Mr. Montalvan wrote the 2011 best-selling book "Until Tuesday: A Wounded Warrior and the Golden Retriever Who Saved Him." He served 17 years in the Army with two tours in Iraq that left him with a fractured back, vertigo and post-traumatic stress syndrome. In 2007 when he felt he couldn't get the medical and psychiatric care he needed, he left the military.
His appearance with Tuesday last April at Mt. Lebanon Public Library was one of the most memorable and touching Pet Tales assignments I've ever had. Mr. Montalvan's book and appearance raise awareness of the obstacles faced by veterans and the life-saving service of dogs like Tuesday, whose training costs are not covered by the Veterans Administration.
People who consider themselves warriors know they are supposed to be tough and brave, Mr. Montalvan says in the book. Family, friends and employers have a hard time understanding why soldiers who survived war have so much trouble dealing with peace.
Mr. Montalvan will be selling and signing his books at the church. The event is free, but you need to go to www.westminster-church.org/care/untiltuesday.html to reserve a seat.
The high-flying pilots at Pittsburgh Aviation Animal Rescue Team are having a fundraising Yappy Hour next Saturday 5-7 p.m. in Parcell Grove, next to the South Park dog park. It's on Maple Springs Road, just past the intersection of Corrigan Drive and McConkey Road.
For $10 you get snacks and beverages, including beer and wine. Adoptable dogs will be there, and children and dogs on leashes are welcome.
The pilots fly dogs and other animals from states where the "kill" rate is high to shelters and rescue groups that will find them permanent homes. Go to www.pittrescue.org for information.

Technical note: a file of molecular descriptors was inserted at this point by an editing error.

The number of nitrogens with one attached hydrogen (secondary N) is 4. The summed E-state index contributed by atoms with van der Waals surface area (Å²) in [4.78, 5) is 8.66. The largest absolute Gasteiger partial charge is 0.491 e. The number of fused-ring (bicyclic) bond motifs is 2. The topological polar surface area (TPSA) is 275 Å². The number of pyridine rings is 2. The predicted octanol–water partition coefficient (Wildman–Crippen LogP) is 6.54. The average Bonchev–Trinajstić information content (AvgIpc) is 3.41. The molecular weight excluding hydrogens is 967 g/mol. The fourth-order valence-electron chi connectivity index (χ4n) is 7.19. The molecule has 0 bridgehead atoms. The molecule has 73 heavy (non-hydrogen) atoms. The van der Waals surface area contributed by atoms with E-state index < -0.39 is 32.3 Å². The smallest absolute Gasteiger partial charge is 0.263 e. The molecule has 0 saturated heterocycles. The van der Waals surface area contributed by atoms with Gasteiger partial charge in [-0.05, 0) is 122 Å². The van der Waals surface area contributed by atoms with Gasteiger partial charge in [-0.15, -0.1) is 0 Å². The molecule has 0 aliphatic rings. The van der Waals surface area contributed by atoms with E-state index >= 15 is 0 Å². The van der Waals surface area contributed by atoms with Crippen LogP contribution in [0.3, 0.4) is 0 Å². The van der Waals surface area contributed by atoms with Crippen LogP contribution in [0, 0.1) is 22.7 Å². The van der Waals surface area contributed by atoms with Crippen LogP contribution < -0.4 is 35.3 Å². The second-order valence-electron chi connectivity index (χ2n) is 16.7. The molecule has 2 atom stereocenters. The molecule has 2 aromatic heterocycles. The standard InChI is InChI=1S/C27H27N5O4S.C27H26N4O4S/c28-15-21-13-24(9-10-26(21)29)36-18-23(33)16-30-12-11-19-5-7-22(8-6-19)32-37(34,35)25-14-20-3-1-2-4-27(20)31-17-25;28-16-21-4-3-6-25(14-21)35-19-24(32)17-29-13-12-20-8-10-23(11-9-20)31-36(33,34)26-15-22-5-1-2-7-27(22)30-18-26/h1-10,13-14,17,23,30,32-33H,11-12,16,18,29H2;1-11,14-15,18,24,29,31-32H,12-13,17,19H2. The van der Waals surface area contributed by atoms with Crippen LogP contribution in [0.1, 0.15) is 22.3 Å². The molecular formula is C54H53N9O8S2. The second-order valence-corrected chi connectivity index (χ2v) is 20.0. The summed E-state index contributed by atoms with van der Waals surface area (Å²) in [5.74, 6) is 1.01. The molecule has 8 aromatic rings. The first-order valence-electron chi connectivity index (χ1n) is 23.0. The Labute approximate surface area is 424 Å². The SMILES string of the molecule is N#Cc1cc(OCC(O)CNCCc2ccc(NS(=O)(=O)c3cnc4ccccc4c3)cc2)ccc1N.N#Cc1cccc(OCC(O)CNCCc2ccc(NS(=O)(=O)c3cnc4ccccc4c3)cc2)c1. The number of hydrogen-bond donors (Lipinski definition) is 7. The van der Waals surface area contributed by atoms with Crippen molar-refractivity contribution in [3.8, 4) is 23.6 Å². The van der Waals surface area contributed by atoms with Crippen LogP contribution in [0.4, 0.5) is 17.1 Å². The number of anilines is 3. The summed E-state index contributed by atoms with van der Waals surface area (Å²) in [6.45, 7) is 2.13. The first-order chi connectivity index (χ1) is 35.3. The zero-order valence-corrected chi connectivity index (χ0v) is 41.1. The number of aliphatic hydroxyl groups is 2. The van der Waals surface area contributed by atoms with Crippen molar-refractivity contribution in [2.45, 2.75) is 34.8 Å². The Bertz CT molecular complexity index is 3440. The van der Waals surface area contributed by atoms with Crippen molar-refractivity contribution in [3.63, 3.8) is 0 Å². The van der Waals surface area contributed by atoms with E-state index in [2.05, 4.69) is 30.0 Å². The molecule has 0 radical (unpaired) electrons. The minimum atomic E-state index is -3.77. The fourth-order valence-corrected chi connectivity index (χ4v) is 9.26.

Guinea pig picnic
Wheek Care Guinea Pig Rescue is having a "pignic" next Saturday 1-4 p.m. at Lower Burrell Lake Park, Pavilion No. 4, 201 Delberta Road, Lower Burrell (15068).
Pet guinea pigs are welcome, but bring a secure pen for them to play in. The rescue group is providing salads for pigs and for people, but guests are asked to bring a covered dish to share. There will be games, contests and raffles.
And, this is your chance to meet adoptable guinea pigs that are looking for new homes. RSVP by email to email@example.com or on the PIGNIC by Wheek Care Facebook page.
Adoptable dogs from dozens of shelters and rescues will be at DogtoberFEST at the SouthSide Works in Pittsburgh next Saturday 11 a.m. to 4 p.m. in the parking lot next to McCormick & Schmick's Restaurant. It's hosted by Coalition to Adopt, Rehome and Match Abandoned Animals and sponsored by Robinson Animal Hospital.
It starts at 11 a.m. with the popular Pooch Pride Parade Costume Contest. A $5 entry fee puts your dog in the running for $500 in prizes for most creative, best homemade and dog-owner lookalike awards. There will also be vendors, food, live music, training demonstrations and Ask-A-Trainer and Ask-A-Vet booths.
Your own dogs are welcome if they are dog-friendly and people-friendly, up to date on vaccinations, and on a non-retractable leash. Go to www.carmaa-petadoption.com/dogtoberfest.html for more information.
Pet Tales appears weekly in the Saturday Home & Garden section. Linda Wilson Fuoco: firstname.lastname@example.org or 412-263-3064.